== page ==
While we're treating the cause, we may also need to secure the loose tooth with splinting. This is a group of techniques used to join loose teeth to more stable neighboring teeth, similar to connecting pickets in a fence. Splinting can be either temporary or permanent.
Temporary splinting usually involves composite materials with or without strips of metal to bond the loose tooth to its neighbors as the periodontal structures heal. Once the tooth's natural attachments return to health, we may then remove the splint.
There are a couple of basic techniques we can use for temporary splinting. One way is to bond the splint material to the enamel across the loose tooth and the teeth chosen to support it (extra-coronal splinting). We can also cut a small channel across all the affected teeth and then insert metal ligatures and bond the splint material within the channel (intra-coronal).
If we're not confident the loose tooth will regain its natural gum attachment, we would then consider a permanent splint. The most prominent method involves crowning the loose tooth and supporting teeth with porcelain crowns. We then fuse the crowns together to create the needed stability for the loose teeth.
Whatever splinting method we use, it's important to always address the root cause for a tooth's looseness. That's why splinting usually accompanies other treatments. Splinting loose teeth will help ensure your overall treatment is successful.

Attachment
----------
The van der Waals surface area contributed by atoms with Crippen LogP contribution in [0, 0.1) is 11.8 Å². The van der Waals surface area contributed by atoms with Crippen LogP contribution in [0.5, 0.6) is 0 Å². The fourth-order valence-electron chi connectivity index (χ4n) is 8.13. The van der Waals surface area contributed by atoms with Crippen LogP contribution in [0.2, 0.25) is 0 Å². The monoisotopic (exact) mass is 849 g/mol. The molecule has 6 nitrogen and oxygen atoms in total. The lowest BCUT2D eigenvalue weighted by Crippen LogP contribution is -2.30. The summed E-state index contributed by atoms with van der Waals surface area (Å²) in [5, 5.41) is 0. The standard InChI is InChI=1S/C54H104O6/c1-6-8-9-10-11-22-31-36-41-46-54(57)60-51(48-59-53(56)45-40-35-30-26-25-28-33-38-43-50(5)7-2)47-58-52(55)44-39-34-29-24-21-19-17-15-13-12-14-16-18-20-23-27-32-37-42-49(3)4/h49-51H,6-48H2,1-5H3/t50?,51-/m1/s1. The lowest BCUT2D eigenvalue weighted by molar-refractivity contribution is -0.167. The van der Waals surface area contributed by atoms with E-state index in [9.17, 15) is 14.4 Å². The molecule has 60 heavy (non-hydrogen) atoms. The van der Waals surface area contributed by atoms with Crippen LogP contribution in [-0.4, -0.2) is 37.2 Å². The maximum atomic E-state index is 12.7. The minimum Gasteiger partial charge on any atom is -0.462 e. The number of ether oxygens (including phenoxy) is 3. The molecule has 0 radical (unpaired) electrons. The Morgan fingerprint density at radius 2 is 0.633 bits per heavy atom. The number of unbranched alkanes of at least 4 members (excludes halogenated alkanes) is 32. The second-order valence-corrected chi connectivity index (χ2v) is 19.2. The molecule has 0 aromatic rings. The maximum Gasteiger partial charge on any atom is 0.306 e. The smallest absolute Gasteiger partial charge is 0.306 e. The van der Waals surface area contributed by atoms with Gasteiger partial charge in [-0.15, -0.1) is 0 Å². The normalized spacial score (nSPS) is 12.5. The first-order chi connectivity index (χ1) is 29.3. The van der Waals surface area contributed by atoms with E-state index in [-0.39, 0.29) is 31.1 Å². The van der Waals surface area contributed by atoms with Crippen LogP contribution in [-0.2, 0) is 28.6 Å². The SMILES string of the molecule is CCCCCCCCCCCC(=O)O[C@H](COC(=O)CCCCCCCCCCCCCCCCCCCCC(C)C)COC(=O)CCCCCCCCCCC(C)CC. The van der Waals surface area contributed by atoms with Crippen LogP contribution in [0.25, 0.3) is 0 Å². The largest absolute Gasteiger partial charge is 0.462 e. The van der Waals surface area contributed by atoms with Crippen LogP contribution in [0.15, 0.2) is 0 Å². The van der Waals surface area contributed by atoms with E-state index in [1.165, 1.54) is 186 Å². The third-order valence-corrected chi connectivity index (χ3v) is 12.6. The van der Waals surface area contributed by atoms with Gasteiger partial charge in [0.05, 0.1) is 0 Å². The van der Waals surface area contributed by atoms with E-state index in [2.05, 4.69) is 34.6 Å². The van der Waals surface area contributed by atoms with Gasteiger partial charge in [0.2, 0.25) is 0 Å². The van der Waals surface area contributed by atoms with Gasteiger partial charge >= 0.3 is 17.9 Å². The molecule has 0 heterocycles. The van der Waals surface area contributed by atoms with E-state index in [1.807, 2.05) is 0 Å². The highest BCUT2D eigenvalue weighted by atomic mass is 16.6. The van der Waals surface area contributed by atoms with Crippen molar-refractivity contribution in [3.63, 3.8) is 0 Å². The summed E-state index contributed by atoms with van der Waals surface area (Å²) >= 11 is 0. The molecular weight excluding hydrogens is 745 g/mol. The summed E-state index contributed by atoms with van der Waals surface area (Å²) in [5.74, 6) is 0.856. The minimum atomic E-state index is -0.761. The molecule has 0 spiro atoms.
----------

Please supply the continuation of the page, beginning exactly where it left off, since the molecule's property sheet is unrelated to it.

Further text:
If you would like more information on treating loose teeth, please contact us or schedule an appointment for a consultation. You can also learn more about this topic by reading the Dear Doctor magazine article “Treatment for Loose Teeth.”
While the sport of golf may not look too dangerous from the sidelines, players know it can sometimes lead to mishaps. There are accidents involving golf carts and clubs, painful muscle and back injuries, and even the threat of lightning strikes on the greens. Yet it wasn’t any of these things that caused professional golfer Danielle Kang’s broken tooth on the opening day of the LPGA Singapore tournament.
“I was eating and it broke,” explained Kang. “My dentist told me, I've chipped another one before, and he said, you don't break it at that moment. It's been broken and it just chips off.” Fortunately, the winner of the 2017 Women’s PGA championship got immediate dental treatment, and went right back on the course to play a solid round, shooting 68.
Kang’s unlucky “chip shot” is far from a rare occurrence. In fact, chipped, fractured and broken teeth are among the most common dental injuries. The cause can be crunching too hard on a piece of ice or hard candy, a sudden accident or a blow to the face, or a tooth that’s weakened by decay or repetitive stress from a habit like nail biting. Feeling a broken tooth in your mouth can cause surprise and worry—but luckily, dentists have many ways of restoring the tooth’s appearance and function.